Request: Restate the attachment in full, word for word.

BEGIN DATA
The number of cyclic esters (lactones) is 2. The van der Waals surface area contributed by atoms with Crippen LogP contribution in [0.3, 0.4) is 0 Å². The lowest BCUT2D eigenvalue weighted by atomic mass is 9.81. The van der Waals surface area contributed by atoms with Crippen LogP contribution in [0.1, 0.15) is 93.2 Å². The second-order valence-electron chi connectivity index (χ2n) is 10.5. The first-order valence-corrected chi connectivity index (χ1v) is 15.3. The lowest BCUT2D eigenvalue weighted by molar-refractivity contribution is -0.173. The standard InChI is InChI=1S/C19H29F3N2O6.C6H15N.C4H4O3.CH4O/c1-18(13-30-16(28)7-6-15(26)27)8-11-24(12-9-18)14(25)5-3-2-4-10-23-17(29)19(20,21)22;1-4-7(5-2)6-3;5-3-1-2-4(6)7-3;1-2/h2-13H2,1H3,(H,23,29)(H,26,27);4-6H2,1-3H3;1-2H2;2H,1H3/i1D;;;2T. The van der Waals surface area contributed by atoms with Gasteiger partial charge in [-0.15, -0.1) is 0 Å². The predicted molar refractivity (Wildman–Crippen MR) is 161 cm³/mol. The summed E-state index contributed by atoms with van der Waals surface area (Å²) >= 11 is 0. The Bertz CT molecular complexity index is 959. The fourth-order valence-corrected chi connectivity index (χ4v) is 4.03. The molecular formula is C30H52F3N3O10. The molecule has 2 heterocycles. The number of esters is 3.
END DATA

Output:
The number of cyclic esters (lactones) is 2. The van der Waals surface area contributed by atoms with Crippen LogP contribution in [0.3, 0.4) is 0 Å². The lowest BCUT2D eigenvalue weighted by atomic mass is 9.81. The van der Waals surface area contributed by atoms with Crippen LogP contribution in [0.1, 0.15) is 93.2 Å². The second-order valence-electron chi connectivity index (χ2n) is 10.5. The first-order valence-corrected chi connectivity index (χ1v) is 15.3. The lowest BCUT2D eigenvalue weighted by molar-refractivity contribution is -0.173. The standard InChI is InChI=1S/C19H29F3N2O6.C6H15N.C4H4O3.CH4O/c1-18(13-30-16(28)7-6-15(26)27)8-11-24(12-9-18)14(25)5-3-2-4-10-23-17(29)19(20,21)22;1-4-7(5-2)6-3;5-3-1-2-4(6)7-3;1-2/h2-13H2,1H3,(H,23,29)(H,26,27);4-6H2,1-3H3;1-2H2;2H,1H3/i1D;;;2T. The van der Waals surface area contributed by atoms with Gasteiger partial charge in [-0.15, -0.1) is 0 Å². The predicted molar refractivity (Wildman–Crippen MR) is 161 cm³/mol. The summed E-state index contributed by atoms with van der Waals surface area (Å²) >= 11 is 0. The Bertz CT molecular complexity index is 959. The fourth-order valence-corrected chi connectivity index (χ4v) is 4.03. The molecular formula is C30H52F3N3O10. The molecule has 2 heterocycles. The number of esters is 3.